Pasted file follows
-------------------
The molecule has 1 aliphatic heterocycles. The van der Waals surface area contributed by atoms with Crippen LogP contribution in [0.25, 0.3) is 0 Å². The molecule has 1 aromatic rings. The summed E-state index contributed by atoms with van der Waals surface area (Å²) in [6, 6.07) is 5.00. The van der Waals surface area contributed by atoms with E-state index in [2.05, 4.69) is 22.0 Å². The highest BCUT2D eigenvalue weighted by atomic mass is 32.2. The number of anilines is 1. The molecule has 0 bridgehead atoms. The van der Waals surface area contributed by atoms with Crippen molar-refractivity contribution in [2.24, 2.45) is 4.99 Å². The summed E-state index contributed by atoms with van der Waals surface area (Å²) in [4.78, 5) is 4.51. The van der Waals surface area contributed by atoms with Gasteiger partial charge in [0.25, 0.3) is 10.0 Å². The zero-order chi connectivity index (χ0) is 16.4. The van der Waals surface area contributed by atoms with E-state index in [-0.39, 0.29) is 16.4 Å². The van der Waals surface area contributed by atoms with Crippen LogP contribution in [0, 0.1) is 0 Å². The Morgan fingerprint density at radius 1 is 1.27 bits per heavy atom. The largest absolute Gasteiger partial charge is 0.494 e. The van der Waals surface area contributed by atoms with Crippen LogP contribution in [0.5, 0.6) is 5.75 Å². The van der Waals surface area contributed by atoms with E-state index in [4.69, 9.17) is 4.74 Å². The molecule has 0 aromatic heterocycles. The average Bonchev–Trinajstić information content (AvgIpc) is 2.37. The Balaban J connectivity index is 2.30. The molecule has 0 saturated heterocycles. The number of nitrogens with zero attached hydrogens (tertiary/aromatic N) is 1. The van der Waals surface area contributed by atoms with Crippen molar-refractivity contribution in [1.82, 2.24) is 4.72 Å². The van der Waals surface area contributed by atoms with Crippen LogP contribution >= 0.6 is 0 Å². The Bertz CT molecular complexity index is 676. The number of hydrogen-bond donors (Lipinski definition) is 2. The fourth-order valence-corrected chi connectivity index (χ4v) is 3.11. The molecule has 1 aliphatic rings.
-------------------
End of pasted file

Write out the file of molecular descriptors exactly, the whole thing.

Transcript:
The molecule has 1 aliphatic heterocycles. The van der Waals surface area contributed by atoms with Crippen LogP contribution in [0.25, 0.3) is 0 Å². The molecule has 1 aromatic rings. The summed E-state index contributed by atoms with van der Waals surface area (Å²) in [6, 6.07) is 5.00. The van der Waals surface area contributed by atoms with E-state index in [2.05, 4.69) is 22.0 Å². The highest BCUT2D eigenvalue weighted by atomic mass is 32.2. The number of anilines is 1. The molecule has 0 bridgehead atoms. The van der Waals surface area contributed by atoms with Crippen molar-refractivity contribution in [2.24, 2.45) is 4.99 Å². The summed E-state index contributed by atoms with van der Waals surface area (Å²) in [4.78, 5) is 4.51. The van der Waals surface area contributed by atoms with Gasteiger partial charge in [0.25, 0.3) is 10.0 Å². The zero-order chi connectivity index (χ0) is 16.4. The van der Waals surface area contributed by atoms with E-state index in [-0.39, 0.29) is 16.4 Å². The van der Waals surface area contributed by atoms with Crippen LogP contribution in [0, 0.1) is 0 Å². The Morgan fingerprint density at radius 1 is 1.27 bits per heavy atom. The largest absolute Gasteiger partial charge is 0.494 e. The van der Waals surface area contributed by atoms with Crippen LogP contribution in [0.5, 0.6) is 5.75 Å². The van der Waals surface area contributed by atoms with E-state index in [4.69, 9.17) is 4.74 Å². The molecule has 0 aromatic heterocycles. The average Bonchev–Trinajstić information content (AvgIpc) is 2.37. The Balaban J connectivity index is 2.30. The molecule has 0 saturated heterocycles. The number of nitrogens with zero attached hydrogens (tertiary/aromatic N) is 1. The van der Waals surface area contributed by atoms with Crippen molar-refractivity contribution in [1.82, 2.24) is 4.72 Å². The van der Waals surface area contributed by atoms with Crippen LogP contribution >= 0.6 is 0 Å². The Bertz CT molecular complexity index is 676. The number of hydrogen-bond donors (Lipinski definition) is 2. The fourth-order valence-corrected chi connectivity index (χ4v) is 3.11. The molecule has 1 aliphatic rings.